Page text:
He loves a good metaphor
By James Dacey
Science reporting should make more use of metaphors in order to explain difficult technical concepts. That is the opinion of Geoff Ryman, an award-winning science fiction writer, voiced at the World Conference of Science Journalists in London yesterday.
Ryman, who is also a lecturer at the University of Manchester, subscribes to the “mundane” school of sci-fi – rejecting “sexy” ideas like flying saucers and tentacled aliens in favour of more down-to-Earth, preferably “human” concepts. In 2006 he won the Arthur C. Clarke award for Air, a novel based on the idea of a successor to the internet which connects people’s brains via an invisible substance… known as Air.
Ryman’s line of argument – and it’s a well-trodden one – is that the general public only tend to engage in science and technology writing when it is presented to them in everyday concepts. “The best science writing tells a human story,” he said and, as a science fiction writer, he places himself amongst the “lay readers” drawing inspiration from ideas that touch him on an emotional rather than an abstract level.
According to the author, science journalism need not be any different from his approach, other than the fact that it’s obviously “limited” by scientific truths.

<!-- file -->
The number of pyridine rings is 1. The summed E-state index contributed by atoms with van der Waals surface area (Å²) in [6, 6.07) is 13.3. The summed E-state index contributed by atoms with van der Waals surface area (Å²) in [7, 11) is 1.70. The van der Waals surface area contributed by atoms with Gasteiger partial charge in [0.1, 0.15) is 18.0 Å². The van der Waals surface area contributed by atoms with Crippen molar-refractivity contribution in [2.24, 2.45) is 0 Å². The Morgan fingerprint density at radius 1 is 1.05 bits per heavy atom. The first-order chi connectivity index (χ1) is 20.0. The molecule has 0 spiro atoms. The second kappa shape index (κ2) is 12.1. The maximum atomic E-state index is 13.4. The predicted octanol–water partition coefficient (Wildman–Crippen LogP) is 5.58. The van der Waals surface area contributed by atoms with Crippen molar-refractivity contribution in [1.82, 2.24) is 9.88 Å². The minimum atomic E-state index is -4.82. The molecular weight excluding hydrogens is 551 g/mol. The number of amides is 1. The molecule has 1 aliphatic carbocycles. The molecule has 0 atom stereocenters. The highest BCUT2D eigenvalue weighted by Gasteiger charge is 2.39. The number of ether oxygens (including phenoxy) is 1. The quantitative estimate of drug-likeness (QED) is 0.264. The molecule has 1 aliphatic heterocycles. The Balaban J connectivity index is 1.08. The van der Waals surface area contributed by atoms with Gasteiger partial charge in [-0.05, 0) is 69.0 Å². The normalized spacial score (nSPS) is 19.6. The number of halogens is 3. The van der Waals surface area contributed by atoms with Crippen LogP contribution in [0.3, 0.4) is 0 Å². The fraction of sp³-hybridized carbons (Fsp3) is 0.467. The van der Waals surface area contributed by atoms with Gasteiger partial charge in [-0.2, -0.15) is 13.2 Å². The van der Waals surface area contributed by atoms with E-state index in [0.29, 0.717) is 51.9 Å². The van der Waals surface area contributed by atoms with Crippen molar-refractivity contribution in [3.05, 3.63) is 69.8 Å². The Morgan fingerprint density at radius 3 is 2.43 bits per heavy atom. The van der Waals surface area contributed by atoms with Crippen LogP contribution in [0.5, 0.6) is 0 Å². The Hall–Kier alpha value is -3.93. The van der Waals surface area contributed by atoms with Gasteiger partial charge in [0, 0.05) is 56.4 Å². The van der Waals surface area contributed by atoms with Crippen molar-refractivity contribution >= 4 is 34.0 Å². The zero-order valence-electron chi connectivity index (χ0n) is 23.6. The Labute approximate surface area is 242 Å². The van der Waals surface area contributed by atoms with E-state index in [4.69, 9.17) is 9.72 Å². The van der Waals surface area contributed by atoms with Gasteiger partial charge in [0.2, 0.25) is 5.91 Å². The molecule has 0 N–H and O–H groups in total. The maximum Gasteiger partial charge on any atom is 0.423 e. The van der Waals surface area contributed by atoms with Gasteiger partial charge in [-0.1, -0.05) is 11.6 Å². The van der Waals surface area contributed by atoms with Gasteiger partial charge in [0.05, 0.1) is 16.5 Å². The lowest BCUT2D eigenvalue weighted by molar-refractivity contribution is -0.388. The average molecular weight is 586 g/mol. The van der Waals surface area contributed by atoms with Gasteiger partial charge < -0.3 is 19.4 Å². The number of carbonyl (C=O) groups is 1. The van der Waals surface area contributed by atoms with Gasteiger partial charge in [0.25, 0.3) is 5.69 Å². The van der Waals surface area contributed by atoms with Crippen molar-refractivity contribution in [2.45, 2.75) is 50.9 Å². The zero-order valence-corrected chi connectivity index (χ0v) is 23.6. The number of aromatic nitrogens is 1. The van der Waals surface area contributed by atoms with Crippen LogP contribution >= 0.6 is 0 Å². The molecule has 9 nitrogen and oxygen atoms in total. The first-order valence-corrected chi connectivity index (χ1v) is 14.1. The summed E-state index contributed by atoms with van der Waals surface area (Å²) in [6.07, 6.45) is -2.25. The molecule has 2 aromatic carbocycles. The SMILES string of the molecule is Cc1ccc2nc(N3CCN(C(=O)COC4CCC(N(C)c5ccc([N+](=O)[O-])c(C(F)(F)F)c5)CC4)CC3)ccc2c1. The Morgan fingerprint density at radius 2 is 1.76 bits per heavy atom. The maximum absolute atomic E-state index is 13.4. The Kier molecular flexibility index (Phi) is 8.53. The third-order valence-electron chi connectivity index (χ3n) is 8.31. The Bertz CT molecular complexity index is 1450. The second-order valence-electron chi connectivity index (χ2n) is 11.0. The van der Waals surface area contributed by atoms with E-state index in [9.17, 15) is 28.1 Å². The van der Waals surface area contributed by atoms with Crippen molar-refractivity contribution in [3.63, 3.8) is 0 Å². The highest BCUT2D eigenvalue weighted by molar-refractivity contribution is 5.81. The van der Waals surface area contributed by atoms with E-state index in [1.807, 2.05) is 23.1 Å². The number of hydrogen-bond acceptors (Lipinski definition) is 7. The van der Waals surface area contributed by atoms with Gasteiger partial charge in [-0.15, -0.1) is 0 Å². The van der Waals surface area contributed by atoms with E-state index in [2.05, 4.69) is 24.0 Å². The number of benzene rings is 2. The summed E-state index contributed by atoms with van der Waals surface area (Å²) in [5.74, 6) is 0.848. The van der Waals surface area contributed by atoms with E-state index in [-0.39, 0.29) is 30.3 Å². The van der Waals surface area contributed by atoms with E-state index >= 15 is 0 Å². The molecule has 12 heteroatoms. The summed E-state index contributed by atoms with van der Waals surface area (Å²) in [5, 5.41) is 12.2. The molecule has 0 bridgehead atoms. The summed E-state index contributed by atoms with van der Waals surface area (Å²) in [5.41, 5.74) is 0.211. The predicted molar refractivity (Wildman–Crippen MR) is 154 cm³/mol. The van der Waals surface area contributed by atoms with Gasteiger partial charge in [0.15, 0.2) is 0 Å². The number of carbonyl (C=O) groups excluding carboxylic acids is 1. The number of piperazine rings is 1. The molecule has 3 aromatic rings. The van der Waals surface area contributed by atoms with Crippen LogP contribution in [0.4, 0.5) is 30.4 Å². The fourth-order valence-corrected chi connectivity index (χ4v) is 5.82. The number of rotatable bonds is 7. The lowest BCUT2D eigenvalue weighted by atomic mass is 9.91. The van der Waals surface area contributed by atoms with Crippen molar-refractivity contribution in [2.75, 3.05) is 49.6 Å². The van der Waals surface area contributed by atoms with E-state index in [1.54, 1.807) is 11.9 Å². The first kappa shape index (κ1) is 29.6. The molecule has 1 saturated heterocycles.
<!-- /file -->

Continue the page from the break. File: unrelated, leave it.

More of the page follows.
Sitting there yesterday, I thought Ryman did make some good points and he certainly delivered them in an eloquent way. But it also seems to me that he holds a very narrow view of science and scientists, painting them as abstract entities, disconnected from the rest of everyday life. This is simply not true.
I reckon that the distinction between good science and good fiction is a lot muddier than this because clear communication is absolutely integral to both. Many of the great scientific ideas have been presented with a devastating clarity through striking metaphors. Take Darwin’s Tree of Life, take String Theory, take the Big Bang… and I’m sure there’s plenty more. Anyway, the survival of these ideas has – in my opinion – been aided by their ability to reduce the complexity of nature into simpler, everyday concepts… just like a work of great fiction.
Let me know what you think…